This Michigan Air National Guard Red Devils Pilot Was One Very Cool Customer When Things Went Sideways
On July 20th 2017, a pair of Fairchild Rebublic A-10C Thunderbolt II attack aircraft assigned to the 107th Fighter Squadron (FS) Red Devils, of the 127th Wing, Michigan Air National Guard (ANG) took off with another pair of A-10Cs from their home base at Selfridge Air Nation Guard Base (ANGB). The four jets were headed northwest toward the Grayling Air Gunnery Range located in north-central lower-Michigan. Here’s a short video about the Grayling facility uploaded by YouTuber Q100 Y101.
Even Routine Flights Can Be Dangerous
Two of the pilots heading to Grayling, Captain Brett DeVries and Major Shannon Vickers, were both highly experienced Warthog pilots and veterans of multiple combat deployments, logging more than a hundred combat sorties each. A flight to Grayling for some bombing and gunnery practice, similar to hundreds of other similar flights for both pilots, was to be their mission that day. It was a flight far removed from a combat mission, but no less potentially dangerous.
Unexplained Malfunction Leads to a Convertible Warthog
All four jets completed the bombing practice portion of their flight and transitioned to gunnery. Captain DeVries, flying A-10C 80-0264 (CN A10-0614), had just begun a second run on the target at about 1340 local time when he pulled the trigger on his Warthog’s 30 millimeter GAU-8 Avenger multi-barrel cannon. The cannon malfunctioned (it has not yet been determined exactly how or why), causing the A-10C to shed its canopy and suddenly subject DeVries to the full force of the 330 knot breeze, which promptly knocked his helmet back against his ejection seat, dazing him. DeVries quickly initiated a climb from low altitude in order to clear the other aircraft and sort things out.
A Busted Bird, NORDO, and Unsafe Gear
Damage to the aircraft was extensive. Not only was the canopy missing (the windscreen was still intact), but both the primary and secondary radios were out. There were also multiple nose-area access panels that had been popped open or blown off by the gun malfunction. DeVries was concerned about loose material getting sucked out of the cockpit and being ingested by the engines. But his biggest concern was that the nose landing gear was indicating unsafe.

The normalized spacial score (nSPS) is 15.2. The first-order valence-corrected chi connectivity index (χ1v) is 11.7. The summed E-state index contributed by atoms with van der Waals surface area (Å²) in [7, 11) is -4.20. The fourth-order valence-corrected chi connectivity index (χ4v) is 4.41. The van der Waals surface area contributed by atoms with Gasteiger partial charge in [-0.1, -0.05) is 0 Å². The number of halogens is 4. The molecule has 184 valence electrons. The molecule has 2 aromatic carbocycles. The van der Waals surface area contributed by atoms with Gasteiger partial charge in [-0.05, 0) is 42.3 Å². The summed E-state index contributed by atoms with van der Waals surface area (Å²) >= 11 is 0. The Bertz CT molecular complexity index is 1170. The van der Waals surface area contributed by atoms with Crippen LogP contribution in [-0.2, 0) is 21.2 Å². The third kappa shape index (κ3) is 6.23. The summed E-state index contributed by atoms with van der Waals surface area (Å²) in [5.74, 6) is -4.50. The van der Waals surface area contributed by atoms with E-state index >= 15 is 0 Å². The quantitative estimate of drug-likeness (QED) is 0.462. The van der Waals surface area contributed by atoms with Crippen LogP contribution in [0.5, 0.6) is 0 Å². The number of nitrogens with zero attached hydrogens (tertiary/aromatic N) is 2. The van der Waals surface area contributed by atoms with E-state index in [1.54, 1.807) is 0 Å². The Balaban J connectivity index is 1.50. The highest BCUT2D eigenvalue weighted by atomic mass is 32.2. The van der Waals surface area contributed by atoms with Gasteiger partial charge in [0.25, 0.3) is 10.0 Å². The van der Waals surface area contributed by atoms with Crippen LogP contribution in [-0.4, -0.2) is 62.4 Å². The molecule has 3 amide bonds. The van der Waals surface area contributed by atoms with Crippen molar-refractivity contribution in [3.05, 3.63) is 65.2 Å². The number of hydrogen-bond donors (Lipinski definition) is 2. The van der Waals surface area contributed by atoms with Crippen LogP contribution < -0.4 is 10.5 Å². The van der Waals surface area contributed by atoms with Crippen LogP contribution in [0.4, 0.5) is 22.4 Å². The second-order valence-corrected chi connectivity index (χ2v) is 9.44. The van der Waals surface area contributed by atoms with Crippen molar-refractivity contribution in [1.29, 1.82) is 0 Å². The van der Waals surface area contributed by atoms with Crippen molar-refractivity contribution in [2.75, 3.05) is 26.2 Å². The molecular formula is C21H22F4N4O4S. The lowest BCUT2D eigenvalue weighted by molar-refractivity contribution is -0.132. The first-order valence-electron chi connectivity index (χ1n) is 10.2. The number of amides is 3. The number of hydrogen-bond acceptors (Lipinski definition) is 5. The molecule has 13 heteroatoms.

Staying With the Warthog
Ejection was a consideration but the pilot was concerned that the canopy separation might have damaged the ejection seat mechanism. After discussing the situation with technical experts on the ground via Vickers, DeVries made for the nearest military runway located at Alpena Combat Readiness Training Center (CRTC), co-located with the Alpena County Regional Airport about 25 minutes flying time northeast of the Grayling range near the coast of Thunder Bay on Lake Huron.
Designed to Survive a Wheels Up Landing
Hunkered down behind the windscreen, DeVries continued to look at options. The landing gear was his real challenge. Nose gear collapse on landing might cause the jet to do all sorts of things- all of them bad. But when the Warthog’s landing gear are retracted the main wheels are still slightly exposed under the wings of the jet. This arrangement has saved more than one A-10C from sustaining additional damage when belly landing. DeVries was betting that the exposed wheels would help him land his stricken Warthog as well.
An Almost Perfect Landing
A test of the landing gear yielded indications that the nose gear was indeed unsafe, so DeVries made his approach to the runway at Alpena with gear up, minimal sink rate, and carrying just enough speed to maintain controllability if his A-10C. Vickers was right off his wing calling out feet above the ground as DeVries let his aircraft down on centerline. DeVries exited the aircraft quickly after it stopped and met the emergency crews waiting for his arrival.
A Unique Set of Circumstances
This mishap is believed to be the only time during the more than 40 years since the A-10 entered service that a pilot has landed a Warthog with the landing gear retracted and no canopy. Captain DeVries was not injured. A-10C 80-0264 sustained some damage but will likely be repaired and may even return to the Red Devils. DeVries and Vickers both credit their extensive training for their ability to deal with the emergency effectively and safely. The mishap is being investigated and Vickers’ observation of “a donut of gas” around the fuselage is an interesting facet of the inquiry.